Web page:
Mulvaney explained his philosophy in the memo: “We are government employees. We don’t just work for the government, we work for the people. And that means everyone: those who use credit cards, and those who provide those cards; those who take loans, and those who make them; those who buy cars, and those who sell them. All of those people are part of what makes this country great.”
Many staffers found Mulvaney’s sentiments concerning. “It’s a hell of a document,” said one employee. “I think it very much sets the direction for what he expects us to be doing. I know we are not to push the envelope but it pushes the envelope of ‘Corporations are people, too.’”
When Mulvaney circulated a draft mission statement in early February, staffers noted that it did not specifically mention protecting consumers. Instead, it hailed the notion of “Free, innovative, competitive and transparent consumer finance markets where the rights of all parties are protected by the rule of law and where customers are free to choose the products and services that best fit their individual needs.”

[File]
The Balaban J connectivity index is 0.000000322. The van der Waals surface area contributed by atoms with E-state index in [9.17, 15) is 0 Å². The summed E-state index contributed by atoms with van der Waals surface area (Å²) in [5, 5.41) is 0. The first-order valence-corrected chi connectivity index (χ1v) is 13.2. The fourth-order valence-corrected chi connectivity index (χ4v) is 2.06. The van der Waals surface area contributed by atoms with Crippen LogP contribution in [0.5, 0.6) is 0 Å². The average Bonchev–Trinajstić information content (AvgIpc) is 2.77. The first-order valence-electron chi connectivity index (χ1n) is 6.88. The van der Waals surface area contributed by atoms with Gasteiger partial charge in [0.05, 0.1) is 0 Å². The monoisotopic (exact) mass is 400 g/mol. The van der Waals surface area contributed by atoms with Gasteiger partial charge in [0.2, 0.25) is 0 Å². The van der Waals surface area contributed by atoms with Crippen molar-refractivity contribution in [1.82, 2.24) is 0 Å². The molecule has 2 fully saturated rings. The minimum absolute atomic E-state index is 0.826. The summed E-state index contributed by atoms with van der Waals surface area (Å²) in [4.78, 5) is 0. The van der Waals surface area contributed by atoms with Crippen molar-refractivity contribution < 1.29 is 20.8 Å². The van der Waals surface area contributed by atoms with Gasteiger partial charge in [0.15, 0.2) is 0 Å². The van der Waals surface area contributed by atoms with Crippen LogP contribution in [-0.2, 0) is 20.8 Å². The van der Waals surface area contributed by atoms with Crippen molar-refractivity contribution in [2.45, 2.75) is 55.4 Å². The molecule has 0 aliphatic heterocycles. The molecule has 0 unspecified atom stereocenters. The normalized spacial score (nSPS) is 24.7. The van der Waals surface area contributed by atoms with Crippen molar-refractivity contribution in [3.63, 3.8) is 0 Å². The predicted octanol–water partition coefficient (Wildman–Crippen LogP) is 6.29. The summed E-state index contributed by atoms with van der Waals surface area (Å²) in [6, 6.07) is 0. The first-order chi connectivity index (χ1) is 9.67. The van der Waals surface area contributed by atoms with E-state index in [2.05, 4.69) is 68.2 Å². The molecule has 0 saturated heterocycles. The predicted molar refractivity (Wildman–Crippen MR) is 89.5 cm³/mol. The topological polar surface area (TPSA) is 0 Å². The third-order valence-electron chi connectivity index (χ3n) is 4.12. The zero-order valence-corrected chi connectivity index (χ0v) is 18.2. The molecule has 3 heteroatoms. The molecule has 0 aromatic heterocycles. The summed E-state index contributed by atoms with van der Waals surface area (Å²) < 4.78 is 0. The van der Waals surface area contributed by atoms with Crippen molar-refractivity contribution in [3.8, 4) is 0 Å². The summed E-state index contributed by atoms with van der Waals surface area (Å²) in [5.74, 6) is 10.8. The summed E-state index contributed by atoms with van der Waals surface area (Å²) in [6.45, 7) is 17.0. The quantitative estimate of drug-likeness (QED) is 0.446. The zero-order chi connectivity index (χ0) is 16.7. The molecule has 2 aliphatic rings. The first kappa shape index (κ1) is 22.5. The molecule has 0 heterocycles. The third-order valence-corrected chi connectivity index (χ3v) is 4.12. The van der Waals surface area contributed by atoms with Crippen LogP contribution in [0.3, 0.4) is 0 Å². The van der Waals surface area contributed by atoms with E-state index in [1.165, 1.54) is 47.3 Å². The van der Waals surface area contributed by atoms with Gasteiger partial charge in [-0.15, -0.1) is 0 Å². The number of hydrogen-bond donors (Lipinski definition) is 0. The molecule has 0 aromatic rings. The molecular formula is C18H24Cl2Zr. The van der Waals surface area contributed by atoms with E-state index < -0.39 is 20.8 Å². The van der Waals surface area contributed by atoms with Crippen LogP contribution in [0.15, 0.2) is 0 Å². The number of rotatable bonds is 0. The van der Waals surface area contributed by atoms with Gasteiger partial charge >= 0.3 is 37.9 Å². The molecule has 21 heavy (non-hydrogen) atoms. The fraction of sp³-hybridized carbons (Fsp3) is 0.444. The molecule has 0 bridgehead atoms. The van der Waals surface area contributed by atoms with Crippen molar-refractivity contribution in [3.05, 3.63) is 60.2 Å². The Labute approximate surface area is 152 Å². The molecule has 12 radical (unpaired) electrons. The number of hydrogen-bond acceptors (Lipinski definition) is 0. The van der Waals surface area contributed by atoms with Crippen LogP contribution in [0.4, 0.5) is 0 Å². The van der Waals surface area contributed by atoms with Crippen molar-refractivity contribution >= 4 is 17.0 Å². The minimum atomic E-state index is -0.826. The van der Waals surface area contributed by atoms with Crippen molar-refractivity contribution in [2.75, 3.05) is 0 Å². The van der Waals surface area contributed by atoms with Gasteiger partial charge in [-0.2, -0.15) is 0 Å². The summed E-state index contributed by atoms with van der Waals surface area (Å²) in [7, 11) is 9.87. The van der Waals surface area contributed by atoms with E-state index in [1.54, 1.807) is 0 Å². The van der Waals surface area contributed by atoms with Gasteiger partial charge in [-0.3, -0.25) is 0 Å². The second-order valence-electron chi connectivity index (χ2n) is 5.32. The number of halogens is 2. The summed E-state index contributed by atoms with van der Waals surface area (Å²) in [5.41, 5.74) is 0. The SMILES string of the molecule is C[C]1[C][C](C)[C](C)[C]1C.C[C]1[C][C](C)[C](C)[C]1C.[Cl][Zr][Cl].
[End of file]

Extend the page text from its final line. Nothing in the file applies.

The turnabout in the CFPB’s mission has, unsurprisingly, rankled its previous chief. “We balanced interests as well but when people are cheating consumers, there’s no reason to have fair balance” of the cheaters’ interests with those of their victims, Cordray said in an interview with ProPublica.
CFPB enforcement decisions seem increasingly to be trending in favor of financial institutions. A probe into the breach at Equifax that permitted the records of 143 million people to be exposed has stalled. The CFPB dropped an investigation of World Finance, a subprime lender. The company had donated to Mulvaney when he was a South Carolina congressman. The CFPB said that the decision was made by the enforcement staff, not Mulvaney.